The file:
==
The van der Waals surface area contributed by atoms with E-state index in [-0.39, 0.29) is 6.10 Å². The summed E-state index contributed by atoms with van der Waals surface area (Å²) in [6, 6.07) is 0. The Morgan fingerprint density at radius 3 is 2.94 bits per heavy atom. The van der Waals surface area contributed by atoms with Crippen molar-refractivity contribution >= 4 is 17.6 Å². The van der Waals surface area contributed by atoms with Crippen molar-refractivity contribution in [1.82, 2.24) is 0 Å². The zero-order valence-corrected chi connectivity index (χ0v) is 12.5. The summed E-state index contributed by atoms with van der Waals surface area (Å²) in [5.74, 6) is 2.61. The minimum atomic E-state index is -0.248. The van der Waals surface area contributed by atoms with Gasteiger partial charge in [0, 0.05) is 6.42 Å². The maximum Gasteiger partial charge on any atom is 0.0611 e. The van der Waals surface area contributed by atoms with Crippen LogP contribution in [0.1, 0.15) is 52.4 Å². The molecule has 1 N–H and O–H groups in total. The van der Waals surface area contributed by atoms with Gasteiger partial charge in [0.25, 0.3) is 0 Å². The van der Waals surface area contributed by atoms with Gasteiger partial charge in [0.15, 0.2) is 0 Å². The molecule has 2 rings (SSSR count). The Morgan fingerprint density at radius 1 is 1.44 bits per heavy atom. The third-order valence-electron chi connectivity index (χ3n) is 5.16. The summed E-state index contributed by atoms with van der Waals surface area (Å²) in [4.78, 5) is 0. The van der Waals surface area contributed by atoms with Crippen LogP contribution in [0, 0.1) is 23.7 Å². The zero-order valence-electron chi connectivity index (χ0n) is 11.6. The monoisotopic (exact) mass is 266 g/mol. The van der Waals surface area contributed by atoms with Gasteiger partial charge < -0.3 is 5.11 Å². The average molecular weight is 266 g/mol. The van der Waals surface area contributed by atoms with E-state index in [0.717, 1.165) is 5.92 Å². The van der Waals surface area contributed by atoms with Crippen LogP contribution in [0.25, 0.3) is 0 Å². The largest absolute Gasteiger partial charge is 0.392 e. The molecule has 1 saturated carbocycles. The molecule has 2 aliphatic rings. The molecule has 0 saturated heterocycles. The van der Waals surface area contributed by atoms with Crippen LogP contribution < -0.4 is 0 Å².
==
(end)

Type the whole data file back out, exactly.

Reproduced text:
The van der Waals surface area contributed by atoms with E-state index in [-0.39, 0.29) is 6.10 Å². The summed E-state index contributed by atoms with van der Waals surface area (Å²) in [6, 6.07) is 0. The Morgan fingerprint density at radius 3 is 2.94 bits per heavy atom. The van der Waals surface area contributed by atoms with Crippen molar-refractivity contribution >= 4 is 17.6 Å². The van der Waals surface area contributed by atoms with Crippen molar-refractivity contribution in [1.82, 2.24) is 0 Å². The zero-order valence-corrected chi connectivity index (χ0v) is 12.5. The summed E-state index contributed by atoms with van der Waals surface area (Å²) in [5.74, 6) is 2.61. The minimum atomic E-state index is -0.248. The van der Waals surface area contributed by atoms with Gasteiger partial charge in [0, 0.05) is 6.42 Å². The maximum Gasteiger partial charge on any atom is 0.0611 e. The van der Waals surface area contributed by atoms with Crippen LogP contribution in [0.1, 0.15) is 52.4 Å². The molecule has 1 N–H and O–H groups in total. The van der Waals surface area contributed by atoms with Gasteiger partial charge in [0.25, 0.3) is 0 Å². The van der Waals surface area contributed by atoms with Gasteiger partial charge in [0.15, 0.2) is 0 Å². The molecule has 2 rings (SSSR count). The Morgan fingerprint density at radius 1 is 1.44 bits per heavy atom. The third-order valence-electron chi connectivity index (χ3n) is 5.16. The summed E-state index contributed by atoms with van der Waals surface area (Å²) in [4.78, 5) is 0. The van der Waals surface area contributed by atoms with Crippen LogP contribution in [0, 0.1) is 23.7 Å². The zero-order valence-electron chi connectivity index (χ0n) is 11.6. The monoisotopic (exact) mass is 266 g/mol. The van der Waals surface area contributed by atoms with Gasteiger partial charge < -0.3 is 5.11 Å². The average molecular weight is 266 g/mol. The van der Waals surface area contributed by atoms with E-state index in [0.717, 1.165) is 5.92 Å². The van der Waals surface area contributed by atoms with Crippen LogP contribution in [0.25, 0.3) is 0 Å². The largest absolute Gasteiger partial charge is 0.392 e. The molecule has 1 saturated carbocycles. The molecule has 2 aliphatic rings. The molecule has 0 saturated heterocycles. The van der Waals surface area contributed by atoms with Crippen LogP contribution < -0.4 is 0 Å².